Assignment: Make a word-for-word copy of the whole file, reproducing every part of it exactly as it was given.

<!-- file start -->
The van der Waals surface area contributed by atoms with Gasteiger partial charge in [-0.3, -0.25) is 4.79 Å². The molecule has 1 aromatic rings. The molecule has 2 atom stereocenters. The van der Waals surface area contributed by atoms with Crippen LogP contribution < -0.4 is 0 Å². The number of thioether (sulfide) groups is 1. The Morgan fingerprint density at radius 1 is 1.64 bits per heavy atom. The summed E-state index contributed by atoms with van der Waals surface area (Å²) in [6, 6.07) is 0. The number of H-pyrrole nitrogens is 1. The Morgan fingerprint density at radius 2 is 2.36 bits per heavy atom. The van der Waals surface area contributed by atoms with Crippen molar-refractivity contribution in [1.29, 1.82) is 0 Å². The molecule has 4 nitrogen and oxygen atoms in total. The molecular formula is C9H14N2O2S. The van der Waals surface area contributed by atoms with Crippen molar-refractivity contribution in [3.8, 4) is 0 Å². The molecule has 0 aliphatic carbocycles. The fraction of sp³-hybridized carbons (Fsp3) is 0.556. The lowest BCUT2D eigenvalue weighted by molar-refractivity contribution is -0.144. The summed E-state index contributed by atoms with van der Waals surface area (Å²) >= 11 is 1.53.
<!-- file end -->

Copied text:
The van der Waals surface area contributed by atoms with Gasteiger partial charge in [-0.3, -0.25) is 4.79 Å². The molecule has 1 aromatic rings. The molecule has 2 atom stereocenters. The van der Waals surface area contributed by atoms with Crippen LogP contribution < -0.4 is 0 Å². The number of thioether (sulfide) groups is 1. The Morgan fingerprint density at radius 1 is 1.64 bits per heavy atom. The summed E-state index contributed by atoms with van der Waals surface area (Å²) in [6, 6.07) is 0. The number of H-pyrrole nitrogens is 1. The Morgan fingerprint density at radius 2 is 2.36 bits per heavy atom. The van der Waals surface area contributed by atoms with Crippen molar-refractivity contribution in [1.29, 1.82) is 0 Å². The molecule has 4 nitrogen and oxygen atoms in total. The molecular formula is C9H14N2O2S. The van der Waals surface area contributed by atoms with Crippen molar-refractivity contribution in [3.8, 4) is 0 Å². The molecule has 0 aliphatic carbocycles. The fraction of sp³-hybridized carbons (Fsp3) is 0.556. The lowest BCUT2D eigenvalue weighted by molar-refractivity contribution is -0.144. The summed E-state index contributed by atoms with van der Waals surface area (Å²) >= 11 is 1.53.